Although copper is a relatively noble metal, it reacts easily in ordinary, oxygen-containing electrolytes. Corrosion behavior of copper in acidic, neutral, and alkaline solutions has been studied, and in all cases the dissolution of copper is balanced by oxygen reduction. Corrosion rate of copper is influenced by the pH and has its lowest value in slightly alkaline solutions. Stable oxides of copper can be formed reversibly in the pH range 8–12, and at pH values below 7, the dissolution of copper becomes significant, especially below pH 4-5, where the formation of stable surface oxides is not possible. The growth of copper(I) oxide takes place in a range of pH values above 4, and the film thickness decreases rapidly with pH decreasing below 4. Copper dissolution is controlled mainly by diffusion in the solution phase, in solutions of pH below 4, but with increasing pH, the formation of cubic Cu2O oxide crystals is favored. This results in a change in dissolution control from mixed diffusion in oxide film, in solutions at pH 4-5, to diffusion in oxide film at pH > 6 [44].

However, because the concentration of Cu+ at the metallic surface is much higher than Cu2+ [45], Cu dissolves through a monovalent species associated with anions. The initial step of the copper dissolution process is a charge transfer reaction resulting in formation of an adsorbed Cu+ species [46]:The adsorbed Cu+ species associates with an anion (hydroxyl or sulfate), which diffuses from the bulk solution onto electrode surface [47]:Then the complex species diffuses into the bulk solution:Increase in corrosion rate is owing to the increased diffusion rate of the complex species. Thus, only sulfate anions can be thought of to be the species which increases the corrosion rate of copper.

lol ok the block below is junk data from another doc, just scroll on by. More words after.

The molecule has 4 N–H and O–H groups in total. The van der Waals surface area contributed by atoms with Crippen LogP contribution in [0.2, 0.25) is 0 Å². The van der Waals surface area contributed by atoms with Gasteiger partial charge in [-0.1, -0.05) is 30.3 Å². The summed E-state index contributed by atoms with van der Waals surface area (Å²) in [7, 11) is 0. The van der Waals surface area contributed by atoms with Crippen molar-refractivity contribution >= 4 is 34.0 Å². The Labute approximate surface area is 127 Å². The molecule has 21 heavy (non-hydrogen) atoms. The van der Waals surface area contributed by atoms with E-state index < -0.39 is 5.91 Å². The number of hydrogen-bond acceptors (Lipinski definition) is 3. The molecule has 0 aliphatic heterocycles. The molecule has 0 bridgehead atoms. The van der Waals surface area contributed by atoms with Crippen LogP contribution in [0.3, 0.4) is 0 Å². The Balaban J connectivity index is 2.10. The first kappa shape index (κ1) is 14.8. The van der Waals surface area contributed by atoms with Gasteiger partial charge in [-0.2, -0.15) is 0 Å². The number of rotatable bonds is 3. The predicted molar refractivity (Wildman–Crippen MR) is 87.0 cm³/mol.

Generally, except under high cathodic overpotentials, copper does not displace hydrogen, and the presence of dissolved oxygen is essential for its cathodic reduction [46, 48]. Therefore the cathodic reaction is the reduction of oxygen which diffuses from the bulk solution and adsorbs onto the electrode surface [47]:This suggests that the time constant observed in high-middle frequency can be a hydroxyl or sulfate derivative of Cu which is adhered to the metallic surface, and the time constant at low frequencies corresponds either to the metallic surface or a thin film of copper oxides.

Figure 12(b) shows the superficial aspect of Cu after the corrosion test in 1.0 M H2SO4 solution at 25°C. The Cu surface did not show a significant attack, but it is observed that the lines generated by the grinding process are thinner than those observed on the surface of nickel. This suggests that the Cu corrosion process was higher than that of Ni. The superficial attack undergone by the Cu corresponds to that defined as uniform corrosion.